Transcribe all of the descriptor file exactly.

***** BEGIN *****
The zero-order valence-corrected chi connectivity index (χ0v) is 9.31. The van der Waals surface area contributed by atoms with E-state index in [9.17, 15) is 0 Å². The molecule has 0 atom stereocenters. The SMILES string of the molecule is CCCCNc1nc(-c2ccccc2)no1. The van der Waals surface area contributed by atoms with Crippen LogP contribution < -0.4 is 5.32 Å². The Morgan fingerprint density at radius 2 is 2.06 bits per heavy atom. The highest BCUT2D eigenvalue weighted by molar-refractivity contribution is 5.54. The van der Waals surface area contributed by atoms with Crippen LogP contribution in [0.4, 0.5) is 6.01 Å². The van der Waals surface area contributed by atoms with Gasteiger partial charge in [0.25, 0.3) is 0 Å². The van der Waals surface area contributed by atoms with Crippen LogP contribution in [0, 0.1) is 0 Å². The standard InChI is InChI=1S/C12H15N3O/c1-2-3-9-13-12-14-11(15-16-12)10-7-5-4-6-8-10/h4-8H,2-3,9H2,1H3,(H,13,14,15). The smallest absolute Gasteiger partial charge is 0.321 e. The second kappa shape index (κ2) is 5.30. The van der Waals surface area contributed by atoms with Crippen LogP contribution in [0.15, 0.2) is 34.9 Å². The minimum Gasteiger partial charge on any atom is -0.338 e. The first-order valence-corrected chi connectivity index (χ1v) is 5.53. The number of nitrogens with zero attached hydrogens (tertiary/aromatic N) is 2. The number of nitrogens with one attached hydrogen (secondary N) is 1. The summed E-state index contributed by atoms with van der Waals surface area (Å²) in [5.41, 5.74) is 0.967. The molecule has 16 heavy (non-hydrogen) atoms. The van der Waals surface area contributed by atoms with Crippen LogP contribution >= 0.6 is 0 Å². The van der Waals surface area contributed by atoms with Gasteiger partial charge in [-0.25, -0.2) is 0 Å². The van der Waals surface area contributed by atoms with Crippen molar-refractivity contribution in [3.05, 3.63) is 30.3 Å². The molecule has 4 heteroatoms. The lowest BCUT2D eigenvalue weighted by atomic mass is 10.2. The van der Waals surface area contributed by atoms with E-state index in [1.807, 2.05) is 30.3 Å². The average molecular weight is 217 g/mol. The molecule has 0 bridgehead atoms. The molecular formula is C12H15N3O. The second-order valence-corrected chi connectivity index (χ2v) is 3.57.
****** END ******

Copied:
The zero-order valence-corrected chi connectivity index (χ0v) is 9.31. The van der Waals surface area contributed by atoms with E-state index in [9.17, 15) is 0 Å². The molecule has 0 atom stereocenters. The SMILES string of the molecule is CCCCNc1nc(-c2ccccc2)no1. The van der Waals surface area contributed by atoms with Crippen LogP contribution < -0.4 is 5.32 Å². The Morgan fingerprint density at radius 2 is 2.06 bits per heavy atom. The highest BCUT2D eigenvalue weighted by molar-refractivity contribution is 5.54. The van der Waals surface area contributed by atoms with Crippen LogP contribution in [0.4, 0.5) is 6.01 Å². The van der Waals surface area contributed by atoms with Gasteiger partial charge in [0.25, 0.3) is 0 Å². The van der Waals surface area contributed by atoms with Crippen LogP contribution in [0, 0.1) is 0 Å². The standard InChI is InChI=1S/C12H15N3O/c1-2-3-9-13-12-14-11(15-16-12)10-7-5-4-6-8-10/h4-8H,2-3,9H2,1H3,(H,13,14,15). The smallest absolute Gasteiger partial charge is 0.321 e. The second kappa shape index (κ2) is 5.30. The van der Waals surface area contributed by atoms with Crippen LogP contribution in [0.15, 0.2) is 34.9 Å². The minimum Gasteiger partial charge on any atom is -0.338 e. The first-order valence-corrected chi connectivity index (χ1v) is 5.53. The number of nitrogens with zero attached hydrogens (tertiary/aromatic N) is 2. The number of nitrogens with one attached hydrogen (secondary N) is 1. The summed E-state index contributed by atoms with van der Waals surface area (Å²) in [5.41, 5.74) is 0.967. The molecule has 16 heavy (non-hydrogen) atoms. The van der Waals surface area contributed by atoms with Crippen LogP contribution >= 0.6 is 0 Å². The van der Waals surface area contributed by atoms with Gasteiger partial charge in [-0.25, -0.2) is 0 Å². The van der Waals surface area contributed by atoms with Crippen molar-refractivity contribution in [3.05, 3.63) is 30.3 Å². The molecule has 4 heteroatoms. The lowest BCUT2D eigenvalue weighted by atomic mass is 10.2. The van der Waals surface area contributed by atoms with E-state index in [1.807, 2.05) is 30.3 Å². The average molecular weight is 217 g/mol. The molecule has 0 bridgehead atoms. The molecular formula is C12H15N3O. The second-order valence-corrected chi connectivity index (χ2v) is 3.57.